Top 5 Things To Do Before Vacation

Returning home after a well-deserved break, only to discover a flooded laundry room or kitchen is not how most people want to end their vacation. Follow these simple steps to avoid coming home to a big mess and costly repairs.

1.  Turn off the water

Water leaks can cause devastating damage to your home in a short amount of time. A failed hose connection, plumbing fixture, pipe fitting, or appliance can leak gallons of water in no time, resulting in costly repairs.

  • Turn the main water supply off completely unless someone will be watering plants or pet sitting in your absence. Turn off the individual water supply to sinks, toilets, and washing machine.

Most hoses that come standard with new washing machines are low quality, often lasting less than five years. High quality burst proof replacement hoses, such as those available at Floodchek, can be purchased for around $40. This small investment can potentially save thousands of dollars in damages.

2. Unplug appliances and electronics

Defective household appliances, electronics, and wiring can be a fire hazard. Some are also prone to damage from power surges. In addition to fire risk and damage they can draw power and waste electricity, even when not in use.

  • Unplug kitchen appliances and household electronics like the TV, DVD player, and computer.
  • Ensure electrical outlets are not overloaded.
  • Replace damaged or frayed electrical cords, plugs, and power strips.
  • Turn down heat or air-conditioning to conserve energy or turn it off completely if practical.

3. Secure your home

Nothing speaks louder to a potential intruder than an overgrown lawn or newspapers piled on the porch. Secure your home by taking some simple steps to make it look lived in during your absence.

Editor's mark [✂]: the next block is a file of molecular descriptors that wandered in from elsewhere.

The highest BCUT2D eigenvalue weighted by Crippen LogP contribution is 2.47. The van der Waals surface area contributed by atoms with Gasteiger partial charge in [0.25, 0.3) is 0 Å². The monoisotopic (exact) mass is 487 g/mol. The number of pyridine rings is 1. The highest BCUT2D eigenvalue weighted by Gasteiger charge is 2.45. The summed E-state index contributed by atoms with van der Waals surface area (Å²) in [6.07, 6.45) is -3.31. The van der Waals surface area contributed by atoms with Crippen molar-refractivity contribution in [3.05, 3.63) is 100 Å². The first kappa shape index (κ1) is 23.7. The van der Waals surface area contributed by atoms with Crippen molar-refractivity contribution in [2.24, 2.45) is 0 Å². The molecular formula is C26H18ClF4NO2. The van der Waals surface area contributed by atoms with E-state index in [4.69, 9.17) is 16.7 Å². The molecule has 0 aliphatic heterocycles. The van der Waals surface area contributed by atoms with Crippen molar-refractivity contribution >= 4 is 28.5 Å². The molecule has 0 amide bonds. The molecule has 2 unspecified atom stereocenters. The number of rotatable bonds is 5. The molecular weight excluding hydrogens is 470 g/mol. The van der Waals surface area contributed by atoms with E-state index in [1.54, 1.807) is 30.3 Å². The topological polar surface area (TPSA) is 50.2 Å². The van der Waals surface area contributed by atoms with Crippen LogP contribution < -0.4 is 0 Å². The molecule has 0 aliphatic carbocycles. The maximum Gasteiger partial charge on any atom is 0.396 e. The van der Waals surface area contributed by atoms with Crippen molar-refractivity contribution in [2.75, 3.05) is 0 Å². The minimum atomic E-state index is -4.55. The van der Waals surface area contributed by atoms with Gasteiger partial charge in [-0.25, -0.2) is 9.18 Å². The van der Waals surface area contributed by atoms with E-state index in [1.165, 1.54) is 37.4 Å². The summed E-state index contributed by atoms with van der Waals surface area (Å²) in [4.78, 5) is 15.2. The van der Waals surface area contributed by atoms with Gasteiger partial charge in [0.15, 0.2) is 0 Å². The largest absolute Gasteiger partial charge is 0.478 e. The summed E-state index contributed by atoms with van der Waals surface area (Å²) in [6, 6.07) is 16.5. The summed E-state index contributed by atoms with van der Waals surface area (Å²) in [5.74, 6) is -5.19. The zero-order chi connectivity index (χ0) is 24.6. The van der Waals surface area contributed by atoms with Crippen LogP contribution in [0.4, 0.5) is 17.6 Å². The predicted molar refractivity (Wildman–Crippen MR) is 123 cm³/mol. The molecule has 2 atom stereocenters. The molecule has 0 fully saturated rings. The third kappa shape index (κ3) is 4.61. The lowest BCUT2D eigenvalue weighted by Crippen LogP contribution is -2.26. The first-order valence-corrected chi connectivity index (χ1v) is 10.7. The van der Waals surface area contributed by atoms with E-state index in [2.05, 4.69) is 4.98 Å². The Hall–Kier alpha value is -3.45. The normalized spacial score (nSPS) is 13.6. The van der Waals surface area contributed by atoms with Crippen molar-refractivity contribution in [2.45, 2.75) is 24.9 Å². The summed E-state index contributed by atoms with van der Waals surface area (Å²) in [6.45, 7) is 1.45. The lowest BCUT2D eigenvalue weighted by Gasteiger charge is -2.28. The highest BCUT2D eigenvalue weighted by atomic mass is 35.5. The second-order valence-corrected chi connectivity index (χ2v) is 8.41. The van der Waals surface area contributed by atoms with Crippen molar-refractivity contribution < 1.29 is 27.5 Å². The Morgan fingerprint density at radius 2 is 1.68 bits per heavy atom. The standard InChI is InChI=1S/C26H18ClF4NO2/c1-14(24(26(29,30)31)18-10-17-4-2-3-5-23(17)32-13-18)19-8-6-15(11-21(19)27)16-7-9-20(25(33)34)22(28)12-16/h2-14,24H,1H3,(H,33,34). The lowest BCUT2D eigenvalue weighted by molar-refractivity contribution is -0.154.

• If you have a home security system, contact the service provider with the dates you will be gone and how best to reach you in case of emergency. Instruct the house sitter how to operate the system.
  • Place a hold on mail and newspaper delivery. Visit the United States Postal Service website to cease mail delivery for the dates you specify.
  • Ask a friend or neighbor to keep an eye out for door flyers or packages. If possible, ask the neighbor to park their car in your driveway.
  • If leaving garbage bins out to be emptied, arrange for someone to remove them from the curb once the garbage is collected.
  • Arrange for the grass to be cut in your absence.
  • Store tools and ladders out of sight and lock outdoor shed or storage area.
  • Remove outdoor spare keys.
  • Keep trees and bushes trimmed away from windows and doorways.
  • Install timers for interior and exterior lights and set them to mimic your regular habits.
  • Ensure all windows and doors are locked, including basement windows and the door from the garage leading into the house.
  • Move expensive electronics, jewelry, etc out of sight from windows and doors. Secure valuables in a home safe or safe deposit box.
  • Leave a house key, contact information, and itinerary with a friend or neighbor.
  • Notify the local police station with your plans so they can include your home on their neighborhood watch list.

4. Think before sharing

Social networking sites like Facebook and Twitter have made it easier than ever to publicly share personal information. It is very popular to share pictures and personal information of where we are, who we are with, and what we are up to. This information can then be shared with friends of friends, potentially hundreds or more often complete strangers.

  • Think twice before publicly sharing pictures and trip highlights on social media while you are gone on vacation. It might be better to play it safe and wait until you return home.
  • Keep the same greeting on your home phone and turn off the ringer. A ringing phone left unanswered is a tip to an intruder that no one is home.

5. Last but not least

  • Throw out all perishable items in the refrigerator.
  • Take out the trash, making sure lids are secure on outdoor garbage.
  • Water plants (indoor and outdoor).
  • Have a worry free vacation!

 

Cari

Cari Barron, owner and founder of Contractor Hotline, purchased a home in need of various repairs in 2002. The process to find a quality home remodeling contractor proved to be a complex challenge. The first-hand experience was the inspiration behind founding Contractor Hotline in 2006. Connect with her on Google+

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